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He came up with a riveting swingman named Carl (World) Wright. Never mind that Wright would be picked up for $366 in unpaid traffic tickets before one game, walk off the court after being taken out of another game and tote a six-pack onto the team bus after yet another. Had this been Bloomington, Knight would have long ago run Wright off into the limestone quarries. Bliss not only indulged his star's indiscretions, but he also let his Ponies wheel, deal and drop back into an apostate zone. Last season they blew into Kentucky and North Carolina and won, yet lost at Chaminade. Bliss had lost control of part of his team. SMU self-destructed in the tournament.
As the Mustangs unraveled, Bliss struggled to keep from reverting to the "wild, raving maniac" he describes himself as having been earlier at SMU and, before that, at Oklahoma. A quote from Thoreau over his desk—"The mass of men lead lives of quiet desperation"—kept him savoring the moment, for better or worse. A baseball nut, he began identifying with former Red Sox pitcher Dick Radatz as, "a guy who was going great and then suddenly lost it." Phoning friends, he would leave messages that "Dick Radatz called."
He admits he compromised with Wright, bending not just Knight's principles but also his own. But Bliss says now, "The kid's got a great heart. He gets people in the seats. And I can't show some patience? We had to try to meet the needs of the moment and subtly fill in what the long term necessitated." SMU made its splash, Wright is gone this season, and now Bliss can start over. "You're going to see more of a Knight-style team," he promises.
While most coaches show up at the Final Four to work the hotel lobbies, kibitz and perhaps angle for a better job, Bob Donewald watches the games from his living room, munching popcorn with his wife, Kathy, and their four kids. He is unique among former Knight assistants in that he's a product of Indiana high school basketball—South Bend St. Joseph's, to be precise. Donewald's commitment to man-to-man defense is Knightian. His aversion to profanity isn't.
For transforming Illinois State into a Big Ten-style, brawn-and-defense power in the run-and-gun Missouri Valley, Donewald has received job inquiries from dozens of schools, including Purdue, Wake Forest and Arkansas. But he has resisted their blandishments, just as he turns down many offers to speak and hold clinics that could further his career. There may be a time, but this isn't it. Donewald is constantly choosing between what would be nice and what is necessary. "Some people have a hard time understanding that," he says. "Without question, it may be costing me professionally. But when I come back from a recruiting trip and see my 7-year-old girl fast asleep, I have to ask myself: 'What contribution have you made to that child's life in the last 24 hours?' "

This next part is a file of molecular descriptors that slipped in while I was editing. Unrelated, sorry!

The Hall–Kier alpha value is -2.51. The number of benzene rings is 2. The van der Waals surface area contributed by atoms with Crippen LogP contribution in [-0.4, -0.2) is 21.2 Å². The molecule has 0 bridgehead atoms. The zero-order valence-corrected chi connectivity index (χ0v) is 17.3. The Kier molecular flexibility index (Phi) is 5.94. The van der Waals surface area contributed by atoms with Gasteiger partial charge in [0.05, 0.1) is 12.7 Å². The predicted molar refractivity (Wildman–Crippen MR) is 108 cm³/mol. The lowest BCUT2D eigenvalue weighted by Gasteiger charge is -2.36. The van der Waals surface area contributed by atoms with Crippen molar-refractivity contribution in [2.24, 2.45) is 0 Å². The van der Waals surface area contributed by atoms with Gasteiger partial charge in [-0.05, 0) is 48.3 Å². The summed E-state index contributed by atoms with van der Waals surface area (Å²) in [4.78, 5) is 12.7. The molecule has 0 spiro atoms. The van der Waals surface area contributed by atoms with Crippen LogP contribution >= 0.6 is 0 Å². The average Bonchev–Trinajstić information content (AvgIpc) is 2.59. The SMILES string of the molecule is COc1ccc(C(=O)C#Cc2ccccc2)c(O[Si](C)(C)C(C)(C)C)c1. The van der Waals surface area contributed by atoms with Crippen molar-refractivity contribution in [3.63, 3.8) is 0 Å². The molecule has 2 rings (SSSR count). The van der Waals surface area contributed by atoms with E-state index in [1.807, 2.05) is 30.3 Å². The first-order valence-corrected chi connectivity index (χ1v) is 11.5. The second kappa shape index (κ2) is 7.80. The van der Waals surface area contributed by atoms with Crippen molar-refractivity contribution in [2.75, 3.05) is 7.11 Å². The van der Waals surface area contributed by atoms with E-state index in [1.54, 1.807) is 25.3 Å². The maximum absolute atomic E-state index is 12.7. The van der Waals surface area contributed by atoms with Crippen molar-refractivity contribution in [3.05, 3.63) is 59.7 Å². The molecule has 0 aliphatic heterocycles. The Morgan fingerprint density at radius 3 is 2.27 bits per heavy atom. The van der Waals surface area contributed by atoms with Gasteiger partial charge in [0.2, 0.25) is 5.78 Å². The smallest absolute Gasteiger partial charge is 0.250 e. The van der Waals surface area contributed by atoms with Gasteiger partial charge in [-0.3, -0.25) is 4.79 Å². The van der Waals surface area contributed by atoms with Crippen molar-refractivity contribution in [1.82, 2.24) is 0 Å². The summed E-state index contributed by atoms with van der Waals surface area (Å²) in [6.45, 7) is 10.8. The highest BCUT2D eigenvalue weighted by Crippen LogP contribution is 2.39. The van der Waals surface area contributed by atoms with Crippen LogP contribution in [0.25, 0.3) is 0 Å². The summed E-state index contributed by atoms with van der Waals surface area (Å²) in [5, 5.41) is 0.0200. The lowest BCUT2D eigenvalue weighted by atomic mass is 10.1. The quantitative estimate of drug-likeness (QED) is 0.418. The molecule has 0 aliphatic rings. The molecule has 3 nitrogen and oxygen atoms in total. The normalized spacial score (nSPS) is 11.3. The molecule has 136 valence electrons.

Four years ago Ken Bantum was a 6'7", 235-pound Cornell freshman who was so frustrated by the tough treatment he got from coach Tom Miller that he seriously thought of giving up the game. Miller wasn't altogether unfamiliar with his center's feelings. "Coach Knight didn't break your back patting you on it," says Miller, who played at Army before working, at Indiana. Last season Cornell was in the running for the Ivy title going into the final weekend before finishing third, and Bantum was voted Ivy League Player of the Year.
Knight once said that Miller was "the most optimistic person I've ever met." To transform attitudes far above Cayuga's waters, where the names of his predecessors—Lace, Coma, Bluitt—seem to suggest the recent ineptitude of Big Red basketball, Miller has needed every ounce of that optimism. "It was like culture shock at first," he says. "Everyone was saying, 'We want to be respectable.' I didn't want to be respectable. I wanted to win." So he put curtains around the court in Barton Hall, insisted on punctuality (the team jokes about "Miller time," which comes 10 minutes early) and had his players do kung fu to enhance their stamina and balance. "He forced me to make the most of my ability, which no one had ever done," says Bantum, who now considers Miller a friend.
Mike Hanks needs only one Chip Hilton novel to complete his set. Some 22 volumes, all except Comeback Cagers, fill a shelf in his home in Mobile, where he's beginning his second season at South Alabama. His first several volumes were gifts from his dad, Sherrill, who was a high school coach in downstate Illinois. "But when Coach Knight introduced me to [Hilton author and coaching legend] Clair Bee, they became extra, extra special."
That's how Hanks talks. He's 32 and married to his high school sweetheart, but still has a beer-can collection numbering in the 700s. "When I first met him, I thought that golly-gee stuff was an act," says Harrison. "But he's really like that." Hanks has been serious with the Jaguars, upgrading their schedule while weeding out the bad actors and those not interested in earning degrees. "It's important to have kids you enjoy being around," he says. "I enjoy the bus trips and plane rides too much."
Knight had warned Hanks that because of his youth, players might try to challenge his authority. But Hanks doesn't brook any nonsense. "If you show you deserve respect," he says, "you'll get it." From Knight, he continues to get advice.